Aditya Sambamurti, an Assistant Physicist at Brookhaven National Laboratory, died on March 18, 1992 after a valiant battle against cancer. He was 31 years old. Adit graduated from Indiana University with a degree in experimental High Energy Physics in August 1988 and came to BNL as a Research Associate with the Physics Electronic Detector Group (EDG). He participated in the rare kaon decay experiment, E787, at the Alternating Gradient Synchrotron.

Adit was born in Washington D.C. and raised in New Delhi, India. He graduated with a Masters of Science in Physics from the Indian Institute of Technology in 1982. In the course of his Master's Thesis work at IIT he helped to construct a conversion electron detector for Mossbauer Spectroscopy. His primary career goal was already established by this time, he intended to study experimental high energy physics. He was particularly interested in the design and operation of particle accelerators.

Aditya began graduate school in Physics at Indiana University in 1982. He started research with the HEP group shortly thereafter, under the direction of Prof. R.R. Crittenden. His PhD thesis experiment was a study of High transverse energy and high mass di-muon events in pA collisions, E672, at Fermilab. He participated in all aspects of the experiment, from hardware development to the final analysis which in 1988 resulted in his thesis, "Event Structure of Proton-Nucleus Collisions with High Transverse Energy", and several publications.

In his post-doctoral work Adit established a record of significant accomplishment. He made many contributions to E787, which is a search for K+ => pi+,nu,nubar and other rare decays. He was instrumental in work on higher-level triggers and data acquisition. He also suggested new physics opportunities for the detector such as the use of tagged pi0's from K+ => pi+,pi0 decay to search for the previously unprobed decay pi0 => gamma + X. He was also one of the originators of a proposal for an experiment to study total cross-sections at the Relativistic Heavy Ion Collider (RHIC). He was very imaginative and highly dedicated to his work. Personable, articulate and kind, he took pains to encourage students and younger staff.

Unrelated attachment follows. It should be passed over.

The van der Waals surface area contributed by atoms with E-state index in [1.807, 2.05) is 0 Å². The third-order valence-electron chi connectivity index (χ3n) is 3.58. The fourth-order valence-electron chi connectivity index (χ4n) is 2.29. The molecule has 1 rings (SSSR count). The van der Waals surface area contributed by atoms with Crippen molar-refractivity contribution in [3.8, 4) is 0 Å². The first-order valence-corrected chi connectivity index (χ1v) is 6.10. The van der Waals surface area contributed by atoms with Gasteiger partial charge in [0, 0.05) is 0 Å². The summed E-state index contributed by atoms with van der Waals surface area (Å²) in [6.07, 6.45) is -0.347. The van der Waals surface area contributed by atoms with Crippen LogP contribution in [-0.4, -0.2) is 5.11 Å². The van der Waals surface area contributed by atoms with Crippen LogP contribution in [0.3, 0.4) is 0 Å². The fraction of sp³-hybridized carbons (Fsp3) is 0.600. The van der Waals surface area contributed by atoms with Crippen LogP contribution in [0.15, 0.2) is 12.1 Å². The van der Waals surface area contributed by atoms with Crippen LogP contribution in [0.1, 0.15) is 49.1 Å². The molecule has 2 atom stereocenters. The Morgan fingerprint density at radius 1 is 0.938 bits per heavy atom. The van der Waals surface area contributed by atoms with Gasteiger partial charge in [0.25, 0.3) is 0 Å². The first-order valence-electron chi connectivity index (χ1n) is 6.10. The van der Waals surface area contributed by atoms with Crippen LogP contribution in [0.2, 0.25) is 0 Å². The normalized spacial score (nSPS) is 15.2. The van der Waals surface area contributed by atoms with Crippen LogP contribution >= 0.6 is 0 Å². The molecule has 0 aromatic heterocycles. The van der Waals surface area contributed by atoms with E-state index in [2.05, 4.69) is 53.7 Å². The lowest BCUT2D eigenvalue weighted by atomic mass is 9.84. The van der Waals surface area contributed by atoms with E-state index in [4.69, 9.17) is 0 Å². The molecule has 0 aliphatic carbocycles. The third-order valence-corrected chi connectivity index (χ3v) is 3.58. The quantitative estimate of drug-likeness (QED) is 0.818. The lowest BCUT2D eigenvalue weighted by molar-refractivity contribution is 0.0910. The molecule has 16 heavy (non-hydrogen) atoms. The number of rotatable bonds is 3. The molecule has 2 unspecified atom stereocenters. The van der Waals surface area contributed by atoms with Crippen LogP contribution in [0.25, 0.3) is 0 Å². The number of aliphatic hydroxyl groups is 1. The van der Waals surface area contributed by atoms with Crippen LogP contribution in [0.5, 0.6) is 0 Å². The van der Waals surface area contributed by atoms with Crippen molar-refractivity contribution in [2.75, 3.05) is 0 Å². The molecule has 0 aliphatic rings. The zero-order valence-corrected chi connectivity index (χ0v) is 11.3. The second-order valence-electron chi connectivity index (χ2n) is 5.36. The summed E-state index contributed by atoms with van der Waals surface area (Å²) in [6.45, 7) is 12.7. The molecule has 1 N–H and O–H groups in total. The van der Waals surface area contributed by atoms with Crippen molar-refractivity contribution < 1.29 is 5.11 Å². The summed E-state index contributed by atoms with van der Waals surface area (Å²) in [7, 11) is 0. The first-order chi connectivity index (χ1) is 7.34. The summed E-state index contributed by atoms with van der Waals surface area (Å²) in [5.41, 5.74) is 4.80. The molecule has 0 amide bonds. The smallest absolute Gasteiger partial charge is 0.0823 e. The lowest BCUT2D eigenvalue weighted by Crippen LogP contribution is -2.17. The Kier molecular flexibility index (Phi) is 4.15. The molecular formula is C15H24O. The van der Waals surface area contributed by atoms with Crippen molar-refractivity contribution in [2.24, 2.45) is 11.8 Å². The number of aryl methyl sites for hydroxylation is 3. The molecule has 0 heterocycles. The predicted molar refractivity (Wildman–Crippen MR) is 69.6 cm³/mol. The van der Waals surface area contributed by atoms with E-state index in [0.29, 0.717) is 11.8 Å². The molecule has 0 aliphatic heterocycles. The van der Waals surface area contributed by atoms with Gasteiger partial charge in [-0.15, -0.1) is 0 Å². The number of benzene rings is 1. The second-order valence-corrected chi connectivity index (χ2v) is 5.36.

Adit was a warm and humble person. All that met him admired his broad smile and his optimistic enthusiasm for life. Adit was very active in the social life at Brookhaven, joining the local theater group and the concert committee. He was also a founding member of the Toastmasters Club.

Adit was always eager to encourage cooperation among his colleagues, preferring it to the unforgiving competition so often practiced in the community. Never too harsh in a criticism, he would rather diminish his own contributions than discourage someone else. He was endowed with a delightful sense of humor, well supported by a broad based education. Well read and ready with an appropriate quote, he was a most welcome partner to any conversion. Even in his fatal illness, Adit remained hopeful until the very end. Battered by numerous unsuccessful treatments, he was always looking forward to the chances offered by a new day. His courage was an inspiration to those of us who had a privilege if visiting him at his bedside. Adit's death was particularly tragic because of his youth and his great promise as a physicist. He is remembered and sorely missed by all his friends and colleagues. He is survived by his parents Uma and M.K. Sambamurti, and his sister Nitya Sambamurti Ghotge.

- Mirek Fatyga, Chip Stewart and Andrzej Zieminski

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